A lot of my friends mistakenly think that my rage is over the mini burgers themselves. I’ve eaten mini burgers before, and I suppose there will come a time I’ll eat one again10 . I’ll often hear someone mockingly say “Uh oh Matt, this place has mini burgers on the menu…are you going to flip out?” No, I’m not going to flip out.11 In fact, I applaud any establishment who correctly labels their appetizers as such, because I’ll know what I’ll be getting. The issue comes when I see “Slider” on the menu because, while age has turned me into a skeptic, my hearts wants so badly to believe “maybe this place is different…maybe this place knows how to cook a slider…maybe this time they’ll get it right.” Just like poor ol’ Charlie Brown, I keep charging towards that football, only to have that bitch Lucy pull it away from me time and time again.
So there you have it; my rage for mini-burgers and plea for Slider preservation. Hopefully if you look at it from this angle, the whole argument won’t seem so trivial and…well…insane.
- Yes, that pun was intended [↩]
- I’m being far more generous and permissive in my old age. There was a time when I would have insisted a Slider is made with beef, but if you wanted to grind up some veal or turkey or duck I think we’re ok. The significance is less about what kind of meat is used, but with the technique used. [↩]
- …and went on a heartwarming adventure bringing them closer together as neighbors and family [↩]
- While we’re in the mood for revisiting high school language classes, in French this translates as “J’ai mangé un hamburger.” Or spelled phonetically; “J’ai mon’jay uhn ‘ahm-borg-ah,” which is really a lot of fun to say and makes you sound totes classy. Try it for yourself; “J’ai mon’jay uhn ‘ahm-borg-ah.” [↩]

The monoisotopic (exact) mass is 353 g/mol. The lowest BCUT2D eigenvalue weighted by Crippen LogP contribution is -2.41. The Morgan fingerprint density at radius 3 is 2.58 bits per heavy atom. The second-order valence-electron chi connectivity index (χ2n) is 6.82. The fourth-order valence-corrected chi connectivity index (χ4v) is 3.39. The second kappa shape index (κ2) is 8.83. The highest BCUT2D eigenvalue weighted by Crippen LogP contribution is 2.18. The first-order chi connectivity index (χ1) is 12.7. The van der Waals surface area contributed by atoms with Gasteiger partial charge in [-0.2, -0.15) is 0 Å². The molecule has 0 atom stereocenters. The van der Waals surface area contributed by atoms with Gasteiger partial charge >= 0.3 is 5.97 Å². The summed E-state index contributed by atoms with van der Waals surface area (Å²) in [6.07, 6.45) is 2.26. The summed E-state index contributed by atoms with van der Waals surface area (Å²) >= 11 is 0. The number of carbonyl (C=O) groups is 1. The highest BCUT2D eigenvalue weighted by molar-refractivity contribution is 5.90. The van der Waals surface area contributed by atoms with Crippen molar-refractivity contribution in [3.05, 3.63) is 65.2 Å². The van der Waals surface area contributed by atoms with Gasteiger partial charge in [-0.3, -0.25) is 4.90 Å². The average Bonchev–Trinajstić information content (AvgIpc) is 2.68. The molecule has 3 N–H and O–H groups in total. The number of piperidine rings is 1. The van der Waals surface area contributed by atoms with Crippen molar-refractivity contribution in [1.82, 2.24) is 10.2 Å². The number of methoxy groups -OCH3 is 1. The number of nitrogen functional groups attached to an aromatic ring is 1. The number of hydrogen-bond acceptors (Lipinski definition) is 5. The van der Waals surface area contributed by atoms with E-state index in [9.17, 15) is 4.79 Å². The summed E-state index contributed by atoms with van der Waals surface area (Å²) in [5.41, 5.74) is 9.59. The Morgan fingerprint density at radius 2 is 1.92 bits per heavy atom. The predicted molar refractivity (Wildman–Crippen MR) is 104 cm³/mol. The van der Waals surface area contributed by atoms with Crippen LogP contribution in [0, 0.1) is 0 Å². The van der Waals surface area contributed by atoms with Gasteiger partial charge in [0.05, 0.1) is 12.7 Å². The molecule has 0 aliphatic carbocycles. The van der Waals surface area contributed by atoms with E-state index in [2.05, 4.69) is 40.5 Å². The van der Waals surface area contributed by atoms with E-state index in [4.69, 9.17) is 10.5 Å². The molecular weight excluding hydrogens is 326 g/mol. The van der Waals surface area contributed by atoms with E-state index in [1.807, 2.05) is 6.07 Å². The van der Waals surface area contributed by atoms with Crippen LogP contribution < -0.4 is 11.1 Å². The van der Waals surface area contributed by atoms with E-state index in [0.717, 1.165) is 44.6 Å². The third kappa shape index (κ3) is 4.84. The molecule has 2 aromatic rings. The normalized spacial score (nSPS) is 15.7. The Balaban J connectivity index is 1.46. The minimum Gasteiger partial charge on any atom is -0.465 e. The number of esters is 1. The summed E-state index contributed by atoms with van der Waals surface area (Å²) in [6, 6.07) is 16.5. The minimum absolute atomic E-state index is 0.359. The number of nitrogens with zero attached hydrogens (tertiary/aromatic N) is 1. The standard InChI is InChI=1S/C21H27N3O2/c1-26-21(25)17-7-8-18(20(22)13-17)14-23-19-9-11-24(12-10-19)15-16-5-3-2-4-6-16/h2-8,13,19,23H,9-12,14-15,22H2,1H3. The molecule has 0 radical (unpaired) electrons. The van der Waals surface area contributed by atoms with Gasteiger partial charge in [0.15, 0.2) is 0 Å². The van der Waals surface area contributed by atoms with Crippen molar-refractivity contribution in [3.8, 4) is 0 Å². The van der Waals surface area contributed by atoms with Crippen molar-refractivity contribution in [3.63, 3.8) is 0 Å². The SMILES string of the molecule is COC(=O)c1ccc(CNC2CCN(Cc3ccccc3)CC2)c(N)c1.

- At what point does something go from paying homage to blatantly ripping off? I believe one must possess both talent and, more importantly, credibility to categorize something as homage. Since I am short on both, let’s just all agree I’m blatantly ripping off David Foster Wallace with the constant use of footnotes. [↩]
- Boom…Science [↩]
- Are you done giggling? Can we move along? [↩]
- I’ve spent my entire working life siting in an office building staring at a computer screen. I have absolutely no concept of the real world outside of Bon Jovi’s “Living on a Prayer.” [↩]
- Apparently I’ve moved on from channeling David Foster Wallace to Anthony Bourdain. Maybe someday I’ll come up with an original style. [↩]
- Jody and I recently had a big discussion about mini-burgers; specifically, would we ever order a platter of them over an actual burger, and the answer is hell to the no. Mini burgers are just too difficult to cook at a proper rare / med-rare temperature. No matter how good of a burger the restaurant might serve, mini-burgers are just too inconsistent. Yes, mini burgers can be used to partially satisfy a burger craving, but the only time we could see ordering up the mini version was if we were going to have a non-burger item as an entrée. For example, “I’ll have the large pepperoni pizza, and we’d like to split an order of the mini burgers for the table.” In this example we get our burger fix, without jeopardizing our ability to eat an entire pizza…because we’re gluttons. [↩]
- Perhaps most alarming is that my closest friends see me as cantankerous, unstable mess on the verge of flipping out over an Applebee’s menu item. Sigh. [↩]